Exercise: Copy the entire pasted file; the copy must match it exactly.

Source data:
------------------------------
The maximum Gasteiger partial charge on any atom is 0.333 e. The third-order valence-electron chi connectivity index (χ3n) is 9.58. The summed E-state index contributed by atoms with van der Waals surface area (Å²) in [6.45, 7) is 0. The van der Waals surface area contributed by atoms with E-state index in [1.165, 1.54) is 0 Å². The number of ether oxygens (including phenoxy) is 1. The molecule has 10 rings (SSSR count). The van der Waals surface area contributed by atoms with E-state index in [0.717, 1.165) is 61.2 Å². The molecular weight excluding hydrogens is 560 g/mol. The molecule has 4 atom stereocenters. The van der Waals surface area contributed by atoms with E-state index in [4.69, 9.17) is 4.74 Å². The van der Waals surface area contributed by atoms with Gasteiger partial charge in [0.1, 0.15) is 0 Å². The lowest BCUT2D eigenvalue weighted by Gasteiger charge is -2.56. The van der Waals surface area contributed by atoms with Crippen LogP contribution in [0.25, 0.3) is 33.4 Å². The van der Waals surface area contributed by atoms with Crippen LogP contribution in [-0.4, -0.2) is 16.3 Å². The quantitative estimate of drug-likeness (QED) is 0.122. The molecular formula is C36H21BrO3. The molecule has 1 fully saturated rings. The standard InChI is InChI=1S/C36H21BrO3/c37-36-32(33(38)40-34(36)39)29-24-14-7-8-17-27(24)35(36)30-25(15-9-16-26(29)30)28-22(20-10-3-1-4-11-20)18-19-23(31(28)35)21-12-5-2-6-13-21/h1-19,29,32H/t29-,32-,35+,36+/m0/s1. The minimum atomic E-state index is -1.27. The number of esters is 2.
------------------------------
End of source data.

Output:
The maximum Gasteiger partial charge on any atom is 0.333 e. The third-order valence-electron chi connectivity index (χ3n) is 9.58. The summed E-state index contributed by atoms with van der Waals surface area (Å²) in [6.45, 7) is 0. The van der Waals surface area contributed by atoms with E-state index in [1.165, 1.54) is 0 Å². The number of ether oxygens (including phenoxy) is 1. The molecule has 10 rings (SSSR count). The van der Waals surface area contributed by atoms with E-state index in [0.717, 1.165) is 61.2 Å². The molecular weight excluding hydrogens is 560 g/mol. The molecule has 4 atom stereocenters. The van der Waals surface area contributed by atoms with E-state index in [4.69, 9.17) is 4.74 Å². The van der Waals surface area contributed by atoms with Gasteiger partial charge in [0.1, 0.15) is 0 Å². The lowest BCUT2D eigenvalue weighted by Gasteiger charge is -2.56. The van der Waals surface area contributed by atoms with Crippen LogP contribution in [0.25, 0.3) is 33.4 Å². The van der Waals surface area contributed by atoms with Crippen LogP contribution in [-0.4, -0.2) is 16.3 Å². The quantitative estimate of drug-likeness (QED) is 0.122. The molecular formula is C36H21BrO3. The molecule has 1 fully saturated rings. The standard InChI is InChI=1S/C36H21BrO3/c37-36-32(33(38)40-34(36)39)29-24-14-7-8-17-27(24)35(36)30-25(15-9-16-26(29)30)28-22(20-10-3-1-4-11-20)18-19-23(31(28)35)21-12-5-2-6-13-21/h1-19,29,32H/t29-,32-,35+,36+/m0/s1. The minimum atomic E-state index is -1.27. The number of esters is 2.